While the Obama administration is looking for ways to fight the 10% unemployment rate in the United States with its “job summit,” Finance Minister Jim Flaherty’s consultations in preparation for the next federal budget will soon be under way. The minister has already said he does not intend to make any new government spending commitments to stimulate the economy. This is the correct position to take. Starting now, government priorities must become a return to balanced budgets, progress on free trade and a lower overall long-term tax burden. The minister must resist calls for assistance from various groups that will be coming to beg for funds with no concern for the state of public finances.
In general terms, rather than intervening directly in the economy, governments should focus their efforts on rebuilding confidence among consumers and investors and developing conditions favourable to efficient market operation. This is the conclusion of a recent Montreal Economic Institute research paper in which I discuss the economic crisis and its impact on employment. In particular, I have analyzed the U.S. labour market based on data from the Bureau of Labor Statistics.
It is often forgotten that the data on job creation and job losses we hear in the news are expressed on a net basis. When the dynamics of jobs and establishments created and lost are assessed in gross terms, one sees the economic crisis in a whole different light. Indeed, despite substantial net job losses during the recession, millions of jobs have been created in the U.S. private sector during these difficult months. More than seven million jobs have been created on average in each of the last four quarters for which figures were available when my research paper was prepared (from the fourth quarter of 2007 to the third quarter of 2008).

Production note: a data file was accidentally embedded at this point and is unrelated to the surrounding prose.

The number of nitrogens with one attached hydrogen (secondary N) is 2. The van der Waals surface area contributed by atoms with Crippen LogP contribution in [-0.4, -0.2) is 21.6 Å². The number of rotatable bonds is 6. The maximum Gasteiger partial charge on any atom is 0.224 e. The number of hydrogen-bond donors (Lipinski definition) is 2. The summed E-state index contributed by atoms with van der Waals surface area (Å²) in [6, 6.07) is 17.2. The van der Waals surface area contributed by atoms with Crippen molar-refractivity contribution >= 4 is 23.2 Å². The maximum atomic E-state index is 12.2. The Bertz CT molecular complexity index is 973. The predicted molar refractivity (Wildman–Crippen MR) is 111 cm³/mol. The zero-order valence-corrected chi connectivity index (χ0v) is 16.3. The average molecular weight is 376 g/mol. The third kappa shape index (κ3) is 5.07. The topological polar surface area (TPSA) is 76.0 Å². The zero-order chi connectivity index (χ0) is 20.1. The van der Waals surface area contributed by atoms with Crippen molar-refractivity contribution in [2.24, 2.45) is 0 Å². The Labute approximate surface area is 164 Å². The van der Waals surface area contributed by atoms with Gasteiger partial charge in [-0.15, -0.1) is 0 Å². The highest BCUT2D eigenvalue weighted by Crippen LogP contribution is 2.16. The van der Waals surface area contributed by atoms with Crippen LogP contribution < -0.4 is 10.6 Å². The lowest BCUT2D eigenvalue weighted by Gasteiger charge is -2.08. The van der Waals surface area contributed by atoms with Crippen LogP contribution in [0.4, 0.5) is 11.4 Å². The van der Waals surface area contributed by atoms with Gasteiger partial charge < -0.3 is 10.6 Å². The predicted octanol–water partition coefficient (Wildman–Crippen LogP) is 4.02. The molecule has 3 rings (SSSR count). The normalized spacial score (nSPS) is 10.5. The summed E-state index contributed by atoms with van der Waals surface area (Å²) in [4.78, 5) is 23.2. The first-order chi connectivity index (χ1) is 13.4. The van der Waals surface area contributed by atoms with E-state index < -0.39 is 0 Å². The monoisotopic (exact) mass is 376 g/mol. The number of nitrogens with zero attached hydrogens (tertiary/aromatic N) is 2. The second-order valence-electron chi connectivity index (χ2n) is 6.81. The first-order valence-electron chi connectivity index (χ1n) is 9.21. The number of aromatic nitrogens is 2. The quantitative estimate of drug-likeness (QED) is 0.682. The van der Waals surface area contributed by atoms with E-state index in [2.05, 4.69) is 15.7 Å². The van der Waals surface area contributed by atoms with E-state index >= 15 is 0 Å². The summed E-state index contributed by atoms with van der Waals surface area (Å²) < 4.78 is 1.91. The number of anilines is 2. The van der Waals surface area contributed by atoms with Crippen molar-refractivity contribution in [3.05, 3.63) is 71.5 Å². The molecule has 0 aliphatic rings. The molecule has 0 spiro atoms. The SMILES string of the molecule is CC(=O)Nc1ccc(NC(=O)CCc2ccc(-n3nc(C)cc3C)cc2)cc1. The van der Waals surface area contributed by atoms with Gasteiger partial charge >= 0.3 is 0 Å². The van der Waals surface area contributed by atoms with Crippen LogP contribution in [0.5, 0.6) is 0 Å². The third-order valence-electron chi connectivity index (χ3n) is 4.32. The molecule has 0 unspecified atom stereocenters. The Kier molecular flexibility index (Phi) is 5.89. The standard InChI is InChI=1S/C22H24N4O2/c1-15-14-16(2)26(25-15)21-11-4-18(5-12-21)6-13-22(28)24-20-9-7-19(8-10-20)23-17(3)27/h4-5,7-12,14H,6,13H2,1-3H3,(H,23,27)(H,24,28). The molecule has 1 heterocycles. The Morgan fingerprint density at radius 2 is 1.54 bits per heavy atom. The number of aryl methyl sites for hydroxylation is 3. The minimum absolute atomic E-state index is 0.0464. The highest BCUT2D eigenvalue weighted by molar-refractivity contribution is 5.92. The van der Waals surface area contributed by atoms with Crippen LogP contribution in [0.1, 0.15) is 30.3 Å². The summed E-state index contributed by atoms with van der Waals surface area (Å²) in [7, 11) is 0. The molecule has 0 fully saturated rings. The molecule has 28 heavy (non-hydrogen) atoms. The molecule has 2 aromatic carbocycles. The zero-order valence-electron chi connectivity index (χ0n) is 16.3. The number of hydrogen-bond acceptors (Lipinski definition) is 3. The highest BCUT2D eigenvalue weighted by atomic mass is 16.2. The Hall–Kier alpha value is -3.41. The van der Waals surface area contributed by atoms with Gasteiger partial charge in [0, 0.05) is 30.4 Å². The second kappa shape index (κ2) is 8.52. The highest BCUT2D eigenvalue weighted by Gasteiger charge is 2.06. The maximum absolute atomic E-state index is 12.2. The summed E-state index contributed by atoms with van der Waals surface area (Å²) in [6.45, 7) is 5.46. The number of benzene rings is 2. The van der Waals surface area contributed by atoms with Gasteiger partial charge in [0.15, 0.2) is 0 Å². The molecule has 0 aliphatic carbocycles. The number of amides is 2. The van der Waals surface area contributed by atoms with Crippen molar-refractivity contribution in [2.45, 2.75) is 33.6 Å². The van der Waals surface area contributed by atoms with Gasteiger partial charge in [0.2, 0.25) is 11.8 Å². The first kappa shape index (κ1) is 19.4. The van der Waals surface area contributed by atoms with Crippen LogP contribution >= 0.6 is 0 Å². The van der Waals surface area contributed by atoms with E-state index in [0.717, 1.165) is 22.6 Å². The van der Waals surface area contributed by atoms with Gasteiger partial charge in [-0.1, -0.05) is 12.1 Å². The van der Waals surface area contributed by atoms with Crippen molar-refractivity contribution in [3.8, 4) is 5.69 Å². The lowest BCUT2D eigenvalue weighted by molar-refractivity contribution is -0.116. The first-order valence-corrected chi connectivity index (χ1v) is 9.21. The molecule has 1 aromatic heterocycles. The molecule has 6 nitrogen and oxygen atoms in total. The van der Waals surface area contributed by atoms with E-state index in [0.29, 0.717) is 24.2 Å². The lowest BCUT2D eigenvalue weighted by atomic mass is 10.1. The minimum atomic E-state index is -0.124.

When these data are compared to the number of jobs allegedly created or saved by the U.S. government’s recovery plan (about 650,000 after two quarters, according to the White House), we can only observe that this is relatively insignificant compared to gross job creation in the private sector. Moreover, many observers find this estimate generous because the rules for calculating jobs are rather nebulous and favour an overestimate of jobs created or saved. Remember that the cost of the recovery measures enacted by the U.S. Congress in February 2009 is estimated at US$787-billion.
Furthermore, although more jobs are created than lost in periods of growth, millions of jobs disappear nonetheless each quarter. In the 65 quarters from the third quarter of 1992 to the third quarter of 2008, each net job created in U. S. private sector establishments was the result of an average of 21 jobs created and 20 jobs lost. This actually led to strong labour market growth in the United States. Meanwhile, each net new establishment that was opened was the result of an average of 19 establishments opening and 18 closings. Economists call this process “creative destruction.”
In reaction to the recession, governments have inflated their deficits to stimulate the economy. However, not only do the supposedly beneficial effects of these “stimulus package” policies arrive too late, but the improvised nature of each set of proposed measures also risks creating significant waste and harmful incentives by making businesses more concerned with their political representatives than with their markets.
In times of recession, as in times of growth, a strategy of budget deficits, protectionism and widespread subsidies can only cause more harm than good. Deficits will have to be financed and eventually repaid in some way or other. Moreover, this process consumes substantial real resources, channelling them into programs that often make financial sense only on paper.
Eliminating its chronic deficits in the mid-1990s enabled Canada to improve its economic performance compared to countries that continued to show large budget deficits. Considering the questionable effects of stimulus packages and their hefty cost, the federal government should make a firm commitment to avoid increasing their scope and aim to reach a balanced budget as soon as possible.
Marcel Boyer est économiste principal à l’Institut économique de Montréal.